The capability of a Roman

I could begin this post – as I first did – with a long sketch telling you about my my first exposure to the Romans through a book detailing some of the greatest figures AUC (Ab urbe condita – the Roman equivalent of our BC and AD) including Horatius (who kept the bridge), Camillus (the saviour and second founder of Rome), Cincinnatus, the tragic figure of Coriolanus, and finally the epic life and achievements of the greatest of all Romans, JC himself…… but I have decided I won’t.

After that, there were various ways in which the epoch manifested itself to me – the totally unreliable (as far as history is concerned) Julius Caesar by William Shakespeare, the keenly perceptive Asterix series of adventures, a totally warped account by Conn Iggulden and so on….. but it was Colleen McCullough’s magnificent sextet (later a septet) that brought the glories (and the not so glorious times) of the last six decades or so of the Roman Republic – the SPQR  firmly to my mind. (SPQR = Senatus PopulusQue Roma)

However, me being me, I read the series totally in a jumbled way. I began with The October Horse, which happened to be the last of the original sextet, and then followed it with The Grass Crown and Fortune’s Favourites…. the second and third of the series. The next was either The First Man in Rome or Caesar’s Women, the first and the fourth of the series. I don’t recall to clearly, all I remember is reading the latter as I was crossing the Salt Range on my epic trip to my ancestral lands….. Caesar (the fifth) was the last to be read….. and the seventh, Antony and Cleopatra came much much later.

Oh dear me, I have rambled on to much… It just remains to say that during a change in work and cities I loaned the set to a individual who was not worth the privilege. But we all make mistakes and the deceit will certainly be punished….

However, the purpose of all this was to bring to you a favourite passage from one of the books – the first of them as it turns out, which can help to explain that why admire them or revile them, you can never ignore the renown of the Romans. Read on and the rest will be made clear later…..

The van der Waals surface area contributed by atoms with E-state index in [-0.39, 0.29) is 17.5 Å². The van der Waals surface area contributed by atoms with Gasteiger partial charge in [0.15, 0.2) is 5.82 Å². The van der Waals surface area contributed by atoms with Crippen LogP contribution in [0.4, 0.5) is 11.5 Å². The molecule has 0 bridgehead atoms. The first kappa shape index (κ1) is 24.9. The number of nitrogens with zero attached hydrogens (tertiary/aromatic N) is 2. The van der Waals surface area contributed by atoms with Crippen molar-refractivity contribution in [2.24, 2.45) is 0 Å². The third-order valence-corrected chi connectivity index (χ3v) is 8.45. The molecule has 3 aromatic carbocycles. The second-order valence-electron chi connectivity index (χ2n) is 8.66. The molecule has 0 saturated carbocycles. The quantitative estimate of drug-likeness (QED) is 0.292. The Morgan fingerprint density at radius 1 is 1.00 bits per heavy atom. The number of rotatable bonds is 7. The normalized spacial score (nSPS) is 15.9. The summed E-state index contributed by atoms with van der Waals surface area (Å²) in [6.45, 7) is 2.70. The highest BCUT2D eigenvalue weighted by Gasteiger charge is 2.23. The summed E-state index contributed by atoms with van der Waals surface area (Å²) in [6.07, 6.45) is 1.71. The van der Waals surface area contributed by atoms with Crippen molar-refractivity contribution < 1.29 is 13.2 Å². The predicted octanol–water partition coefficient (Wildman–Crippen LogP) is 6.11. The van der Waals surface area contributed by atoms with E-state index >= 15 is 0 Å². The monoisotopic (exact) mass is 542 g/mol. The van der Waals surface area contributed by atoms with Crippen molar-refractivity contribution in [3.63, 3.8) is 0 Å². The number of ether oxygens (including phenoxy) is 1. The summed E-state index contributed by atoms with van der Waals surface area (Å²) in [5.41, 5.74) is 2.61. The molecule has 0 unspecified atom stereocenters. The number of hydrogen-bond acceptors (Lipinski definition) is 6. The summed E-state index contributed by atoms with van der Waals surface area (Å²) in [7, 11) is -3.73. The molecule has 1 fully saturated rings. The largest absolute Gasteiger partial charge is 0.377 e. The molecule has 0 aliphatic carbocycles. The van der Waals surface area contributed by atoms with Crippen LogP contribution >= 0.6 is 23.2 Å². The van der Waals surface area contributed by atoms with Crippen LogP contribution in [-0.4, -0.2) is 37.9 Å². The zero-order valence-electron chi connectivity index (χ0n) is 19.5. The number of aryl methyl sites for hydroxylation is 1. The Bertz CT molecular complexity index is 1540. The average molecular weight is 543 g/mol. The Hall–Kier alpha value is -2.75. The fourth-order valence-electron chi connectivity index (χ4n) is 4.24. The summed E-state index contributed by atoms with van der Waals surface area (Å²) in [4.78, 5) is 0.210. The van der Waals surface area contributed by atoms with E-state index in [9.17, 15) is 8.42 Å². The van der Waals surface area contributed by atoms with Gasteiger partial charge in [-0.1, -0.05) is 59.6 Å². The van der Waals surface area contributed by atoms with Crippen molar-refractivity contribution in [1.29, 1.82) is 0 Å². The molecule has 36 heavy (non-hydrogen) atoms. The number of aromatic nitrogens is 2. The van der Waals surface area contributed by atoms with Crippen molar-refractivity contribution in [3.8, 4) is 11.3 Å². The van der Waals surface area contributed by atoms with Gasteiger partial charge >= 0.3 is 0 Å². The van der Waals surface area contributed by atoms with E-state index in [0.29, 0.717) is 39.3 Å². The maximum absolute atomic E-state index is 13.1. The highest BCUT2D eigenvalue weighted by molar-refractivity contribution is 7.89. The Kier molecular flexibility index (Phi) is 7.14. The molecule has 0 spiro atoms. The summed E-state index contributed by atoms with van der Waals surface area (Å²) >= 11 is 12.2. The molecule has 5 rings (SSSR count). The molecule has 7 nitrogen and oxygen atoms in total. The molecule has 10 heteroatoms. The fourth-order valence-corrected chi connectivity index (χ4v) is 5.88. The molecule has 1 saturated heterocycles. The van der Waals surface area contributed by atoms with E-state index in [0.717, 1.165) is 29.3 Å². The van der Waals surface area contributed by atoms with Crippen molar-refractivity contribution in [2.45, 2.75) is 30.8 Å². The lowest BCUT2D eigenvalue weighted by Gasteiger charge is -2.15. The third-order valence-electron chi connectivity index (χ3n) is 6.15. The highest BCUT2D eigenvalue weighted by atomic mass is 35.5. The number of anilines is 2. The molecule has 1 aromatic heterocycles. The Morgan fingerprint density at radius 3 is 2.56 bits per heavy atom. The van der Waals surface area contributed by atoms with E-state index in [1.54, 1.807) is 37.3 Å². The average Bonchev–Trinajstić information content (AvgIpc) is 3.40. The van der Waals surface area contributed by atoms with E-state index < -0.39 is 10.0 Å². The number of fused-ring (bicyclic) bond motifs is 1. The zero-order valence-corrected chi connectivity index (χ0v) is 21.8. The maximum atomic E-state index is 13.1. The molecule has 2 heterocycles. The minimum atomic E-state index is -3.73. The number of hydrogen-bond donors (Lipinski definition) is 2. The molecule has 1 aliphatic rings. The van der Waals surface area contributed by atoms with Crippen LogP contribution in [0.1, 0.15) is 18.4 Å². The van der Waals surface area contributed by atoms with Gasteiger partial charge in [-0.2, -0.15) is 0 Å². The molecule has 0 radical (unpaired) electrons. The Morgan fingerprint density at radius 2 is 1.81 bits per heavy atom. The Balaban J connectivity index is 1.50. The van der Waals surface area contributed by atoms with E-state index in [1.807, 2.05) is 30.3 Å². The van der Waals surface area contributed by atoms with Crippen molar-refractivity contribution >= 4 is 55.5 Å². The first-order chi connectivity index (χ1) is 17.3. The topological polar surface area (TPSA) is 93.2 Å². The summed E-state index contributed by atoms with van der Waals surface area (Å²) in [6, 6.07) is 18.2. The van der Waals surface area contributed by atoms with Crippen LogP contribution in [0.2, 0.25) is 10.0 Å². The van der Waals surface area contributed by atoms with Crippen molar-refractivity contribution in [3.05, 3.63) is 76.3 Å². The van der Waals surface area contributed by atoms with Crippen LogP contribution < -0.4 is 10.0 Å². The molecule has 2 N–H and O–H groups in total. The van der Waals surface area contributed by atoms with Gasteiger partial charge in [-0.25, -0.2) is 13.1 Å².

~~~~ “Once upon a time there was a very bad and nasty King of Syria named Antiochus. […] Even though Syria was a rich kingdom, King Antiochus IV lusted after the neighbouring kingdom of Egypt […] so King Antiochus IV invaded Egypt, captured Pelusium, marched down the Delta to Memphis, captured that, and began to march up the other side of the Delta toward Alexandria.

“Having ruined the country and the army, the brothers Ptolemy and their sister-wife, Cleopatra II, had no choice but to appeal to Rome for help against King Antiochus IV, Rome being the best and greatest of all nations, and everyone’s hero. To the rescue of Egypt, the Senate and People of Rome (being in better accord in those days than we would believe possible now – or so the storybooks say) sent their noble brave consular Gaius Popillius Laenas. Now any other country would have given its hero a whole army, but the Senate and People of Rome gave Gaius Popillius Laenas only twelve lictors and two clerks. However, because it was a foreign mission, the lictors were allowed to wear the red tunics and put the axes in their bundles of rods, so Gaius Popillius Laenas was not quite unprotected. Off they sailed in a little ship, and came to Alexandria just as King Antiochus IV was marching up the Canopic arm of the Nilus toward the great city wherein cowered the Egyptians.

“Clad in his purple-bordered toga and preceded by his twelve crimson-clad lictors, all bearing the axes in their bundles of rods, Gaius Popillus Laenas walked east. Now he was not a young man, so as he went he leaned upon a tall staff, his pace as placid as his face. Since only the brave and heroic and noble Romans built decent roads, he was soon walking along through thick dust. But was Gaius Popillus Laenas deterred? No! He just kept on walking, until near the huge hippodrome in which the Alexandrians liked to watch the horse races, he ran into a wall of Syrian soldiers, and had to stop.

To be continued….

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